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Sinking Funds – Key to Winning With Money!

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Spring has finally sprung! We are nearly halfway through 2022, so it’s time to start doing some financial forecasting for 2023. What big expenses do you have to pay for in first six months of next year? And have you set up your sinking funds to pay for them?

While it’s important to live in the present, it’s also prudent to plan for the future. How you’ll spend your money is definitely one of the things that you should be planning well in advance. After all, there’s a fairly good chance that your dreams and goals for your life have some kind of financial component. If you’re frittering your money away on stuff that doesn’t matter to you, then where will you find the money to pay for the things that you really & truly want?

My financial life got immeasurably better when I started using sinking funds, aka: planned spending. Doing so meant that I was saving money for the most important stuff first. When I was younger, I decided that I wanted to have money already set aside for the big, major expenses that come up every year. In my case, those expenses included property taxes and insurance premiums. I had to pay for these necessities even though I didn’t particularly enjoy them. And they were very expensive – several thousand dollars a year. By having sinking funds in place, I didn’t have to scramble to pay my taxes or go into debt to make sure I was covered in case something happened to my car or property.

Please don’t misunderstand me. There are other major expenses that definitely fall into life’s goals and dreams category. For me, travel is a huge spending category. One of my dreams is to visit as many places as I can while it’s still physically comfortable for me to do so. In the Before Times, I was fortunate enough to visit Europe several times and had been planning my first trip to Asia. Then the pandemic hit and my travel plans went on hiatus. That doesn’t mean that I don’t have a sinking fund in place for travel. Au contraire! When I feel comfortable doing so, I’m heading back to the airport and going somewhere. Flights and travel haven’t gotten any cheaper in the last 12 months. Demand for travel is high right now thanks to all the pent-up demand. I’m confident that it will settle again. At that point, I’ll be roaming the world on the money that’s been set aside in my travel account.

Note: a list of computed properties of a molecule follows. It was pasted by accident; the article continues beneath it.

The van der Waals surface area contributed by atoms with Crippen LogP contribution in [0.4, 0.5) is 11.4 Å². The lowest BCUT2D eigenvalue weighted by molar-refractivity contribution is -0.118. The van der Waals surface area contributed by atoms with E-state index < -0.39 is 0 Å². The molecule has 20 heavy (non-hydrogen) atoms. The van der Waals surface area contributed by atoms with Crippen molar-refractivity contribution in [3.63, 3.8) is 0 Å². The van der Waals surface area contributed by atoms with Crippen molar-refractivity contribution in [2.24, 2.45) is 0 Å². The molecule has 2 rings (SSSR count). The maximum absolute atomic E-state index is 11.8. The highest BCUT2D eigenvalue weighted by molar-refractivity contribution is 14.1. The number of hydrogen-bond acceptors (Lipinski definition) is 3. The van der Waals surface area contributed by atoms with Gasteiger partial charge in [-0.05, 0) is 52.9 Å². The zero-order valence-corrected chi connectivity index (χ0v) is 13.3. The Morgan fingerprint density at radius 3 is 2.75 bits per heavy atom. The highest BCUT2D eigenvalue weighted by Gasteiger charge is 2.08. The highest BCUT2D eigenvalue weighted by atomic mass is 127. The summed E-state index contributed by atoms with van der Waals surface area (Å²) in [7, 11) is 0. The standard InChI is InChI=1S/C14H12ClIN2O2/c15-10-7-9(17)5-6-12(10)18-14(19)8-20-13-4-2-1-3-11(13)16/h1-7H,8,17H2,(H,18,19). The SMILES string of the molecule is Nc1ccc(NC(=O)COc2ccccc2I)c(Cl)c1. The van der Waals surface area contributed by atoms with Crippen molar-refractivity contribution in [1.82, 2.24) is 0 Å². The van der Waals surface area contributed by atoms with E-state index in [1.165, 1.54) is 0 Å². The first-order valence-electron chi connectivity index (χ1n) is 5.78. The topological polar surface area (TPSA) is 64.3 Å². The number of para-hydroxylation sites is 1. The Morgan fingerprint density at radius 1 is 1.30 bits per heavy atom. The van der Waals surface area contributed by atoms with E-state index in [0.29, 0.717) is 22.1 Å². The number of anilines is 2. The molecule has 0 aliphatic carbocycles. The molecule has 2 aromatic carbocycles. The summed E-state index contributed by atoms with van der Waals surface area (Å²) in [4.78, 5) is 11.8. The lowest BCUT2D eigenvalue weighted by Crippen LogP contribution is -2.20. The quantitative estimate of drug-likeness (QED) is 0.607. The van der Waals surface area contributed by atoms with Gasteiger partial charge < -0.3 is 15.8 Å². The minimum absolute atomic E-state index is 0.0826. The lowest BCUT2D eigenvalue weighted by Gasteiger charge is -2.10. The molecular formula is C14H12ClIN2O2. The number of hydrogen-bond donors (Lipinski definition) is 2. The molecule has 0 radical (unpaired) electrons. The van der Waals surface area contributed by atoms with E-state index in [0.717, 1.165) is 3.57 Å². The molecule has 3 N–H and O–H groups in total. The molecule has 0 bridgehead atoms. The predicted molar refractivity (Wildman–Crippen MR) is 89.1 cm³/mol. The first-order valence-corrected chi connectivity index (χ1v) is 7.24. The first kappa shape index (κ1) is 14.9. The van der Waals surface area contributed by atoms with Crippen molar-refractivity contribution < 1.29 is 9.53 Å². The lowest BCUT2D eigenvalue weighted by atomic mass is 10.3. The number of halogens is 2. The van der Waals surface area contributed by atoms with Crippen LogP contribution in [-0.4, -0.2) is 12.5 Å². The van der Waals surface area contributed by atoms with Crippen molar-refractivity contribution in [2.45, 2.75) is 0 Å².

How to Start a Sinking Fund

My first step to starting a sinking fund was to track my expenses. I wanted to know where every nickel was going so I could project how much I’d need the following year to cover big annual expenses. My next step was to divided next year’s anticipated expense by the number of paycheques until that expense would be due. The resulting amount was the amount that would go to my sinking fund.

For example, if my insurance premiums are $2600 per year, then I save $100 per paycheque for the following year’s premium payment. (I’m not a fan of monthly debits and prefer to pay my premium in one lump-sum.) When the following year rolls around, I’ll have $2600 waiting to pay the invoice.

It’s no secret that I’m a huge proponent of automatic transfers. I rely on them to put money into my sinking funds and to re-fill the funds as necessary. Over the years, I’ve learned the following tidbit about myself. If the money is available to me, then I will spend it… and generally on things that aren’t that important to me. However, sinking funds remove this option from me. I can only spend what’s leftover after the automatic transfers have gone through!

Another little tidbit I’ve learned about myself is that it’s best if my sinking funds are in another banking institution. While I use my chequing account daily, I access the sinking funds way less often. There’s no need for me to see those dollars just sitting there. It’s best for me that they be squirrelled away so that I’m not tempted to spend them.

Goals, Dreams & Fun Stuff!

Winning with money also means that you have sinking funds in place for your wants too! After I’d successfully set up sinking funds for the un-sexy stuff, I created a few for the non-necessities of life. The things that normally threw a wrench in my budget involved fun: birthday parties, holidays, anniversaries, invitations to concerts, etc…. I want to participate in these things with my family and friends. Money is sometimes a part of those celebrations, whether it involves a present, travel, tickets, contribution to a group gift or whatever. Sometimes fun is free. Other times, it involves money. When it does, I need to have some on hand so I can say “Yes, I’ll be there!” without worrying about cost.

When you have the money, make sure that some of it is going towards your goals and dreams. You shouldn’t feel bad for wanting to achieving what your heart really wants. Maybe it’s a weekend at a creative writing workshop. Perhaps you’ve always wanted to take horseback riding lessons. Some of you might want to take culinary courses in various cuisines. Whatever it is, it’s important to you and you should try to make it your reality. You know best what would make your heart sing. I’m just here to encourage-prod-nudge you into creating a sinking fund so that you improve your odds of making those goals and dreams come true!

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